RALEIGH — More than a year after COVID-19 shut down everything from restaurants to movie theaters and even some forms of outdoor recreation, many business owners are still struggling to reopen due to a lack of workers. The Wall Street Journal recently partnered on a survey that found more than two-thirds of small businesses are having a hard time finding qualified workers. At the same time, 75% of small businesses say they are expecting their head counts to rise over the next year. While they can offer competitive wages, smaller firms often pay a heavier toll when it comes to unfilled positions. Labor shortages affect business overall, but they strongly impact existing workers as they are more stretched and have to work even harder on a shift.
Company owners point to a barrage of reasons for the slowdown in applicants. These range from ongoing health concerns related to potential exposure to COVID-19, early retirement, child care responsibilities, the decision to change careers entirely, and perhaps most pervasive – the increase in unemployment benefits.
Larry Cerilli who co-owns Snoopy’s Hot Dogs in Raleigh says at current levels of unemployment assistance there is a real disincentive for people to go back to work. He told WRAL News that he is working 70 hours a week just to stay afloat and that they had to keep their dining room closed because there aren’t enough workers to clean tables. “Right now with COVID and some government assistance, there are people who are not in need of a job right now. We’re all trying to pitch in to get through the day and the answer is we just need some employees.” At Humble Pie in downtown Raleigh, they have stopped taking special orders due to staffing shortages.
Eddie Elliott, owner of Cape Fear Seafood Co. in the Village District (formerly Cameron Village) says that while hiring has always seemed to be an ongoing burden in the restaurant business it does seem more difficult now. He says that many like to point out that folks may be clinging to high unemployment benefits, but N.C. unemployment is fairly low at around 5%. “That being said, I’m sure there are some folks enjoying a ‘summer paid vacation.’ On hiring, the one common denominator I’m hearing and experiencing is the fact that many candidates either don’t show up for interviews or they get hired and then abruptly just stop showing up for one reason or another. I’ve actually made a statement to many new people, ‘we have one rule, you can’t quit! Just keep showing up,’” Elliott says.
On the question of whether particular jobs are harder to fill, he says it seems like it’s always a moving target. “One week we are needing cooks, and then dishwashers, and then servers. I think we all just want to get whole and then take a deep breath!”
At the end of the day, business owners always have to adjust their sails, avoid falling into a victim mentality, and keep hiring every day. “We also need to examine what is necessary to retain workers and to keep them happy,” Elliott says. “At CFSC, we work hard to create a healthy environment for our staff with humility and teamwork serving as two of our key core values. I’m optimistic that we can get fully staffed up in the next couple months. We will not stop interviewing and hiring until we get there!”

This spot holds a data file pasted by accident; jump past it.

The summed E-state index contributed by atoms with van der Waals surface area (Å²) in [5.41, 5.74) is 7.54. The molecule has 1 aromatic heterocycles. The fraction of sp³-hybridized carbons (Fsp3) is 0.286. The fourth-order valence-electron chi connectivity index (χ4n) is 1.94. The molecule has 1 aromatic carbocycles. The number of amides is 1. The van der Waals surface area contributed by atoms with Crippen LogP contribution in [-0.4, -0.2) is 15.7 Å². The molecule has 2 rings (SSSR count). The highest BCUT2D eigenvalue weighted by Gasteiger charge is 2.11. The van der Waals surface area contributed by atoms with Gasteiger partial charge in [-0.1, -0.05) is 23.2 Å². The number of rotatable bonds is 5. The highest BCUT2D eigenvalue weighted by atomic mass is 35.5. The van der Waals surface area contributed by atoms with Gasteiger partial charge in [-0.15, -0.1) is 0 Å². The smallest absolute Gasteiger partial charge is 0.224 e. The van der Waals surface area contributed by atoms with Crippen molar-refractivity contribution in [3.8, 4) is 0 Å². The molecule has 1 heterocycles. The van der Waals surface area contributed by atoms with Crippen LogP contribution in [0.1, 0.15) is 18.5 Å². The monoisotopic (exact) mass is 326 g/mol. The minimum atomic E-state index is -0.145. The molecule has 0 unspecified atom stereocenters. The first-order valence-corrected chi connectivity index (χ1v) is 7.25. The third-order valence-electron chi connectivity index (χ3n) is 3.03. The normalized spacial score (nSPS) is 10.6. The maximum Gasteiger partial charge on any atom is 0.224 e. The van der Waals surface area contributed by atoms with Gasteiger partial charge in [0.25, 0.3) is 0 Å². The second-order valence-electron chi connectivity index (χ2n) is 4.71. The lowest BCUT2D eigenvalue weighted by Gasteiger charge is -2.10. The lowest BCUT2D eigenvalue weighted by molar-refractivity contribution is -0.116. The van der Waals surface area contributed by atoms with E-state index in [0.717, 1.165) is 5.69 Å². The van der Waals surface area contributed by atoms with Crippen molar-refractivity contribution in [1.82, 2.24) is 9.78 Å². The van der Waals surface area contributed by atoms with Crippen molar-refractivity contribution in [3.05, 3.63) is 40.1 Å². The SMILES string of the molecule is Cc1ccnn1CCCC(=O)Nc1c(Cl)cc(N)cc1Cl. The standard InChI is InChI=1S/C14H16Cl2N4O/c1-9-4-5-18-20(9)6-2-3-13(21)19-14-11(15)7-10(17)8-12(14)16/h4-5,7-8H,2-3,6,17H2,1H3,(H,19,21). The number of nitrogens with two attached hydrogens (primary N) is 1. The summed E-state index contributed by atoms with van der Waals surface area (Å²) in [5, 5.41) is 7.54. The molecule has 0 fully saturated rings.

It’s not just restaurants feeling the struggle. Opulence of Southern Pines, a popular luxury bedding store located in the village center, is hiring for both part time and full time help. Store workers say they have had a hard time filling the vacancies but that the entire village area is looking to occupy open jobs. In response, the shopping center will host a job fair on May 26.
In Roanoke Rapids the manager of a Dunkin’ Donuts was reportedly unable to open one day several weeks ago because no one showed up for work. One of the area’s pharmacy owners says he too has had some difficulty filling open positions due to COVID related issues, but that it is certainly not as pronounced as in other industries.
Larger corporations have the luxury of either raising wages or offering signing bonuses when they can’t find enough workers at the rates they have been paying, for instance Walmart is offering a $17 minimum wage at its North Dakota stores in order to entice workers. However small businesses often don’t have this luxury, so in many instances the enhanced unemployment benefits exceed what they could make in available jobs.
The federal government has extended job benefits until September although some states are letting them expire early and the president has said those receiving the extra aid would become ineligible if they turn down suitable job offers. Members of the North Carolina Restaurant Association among others say they hope local officials will soon come up with a way to create an unemployment structure that helps protect people while also giving them some encouragement to find a job and get back to work.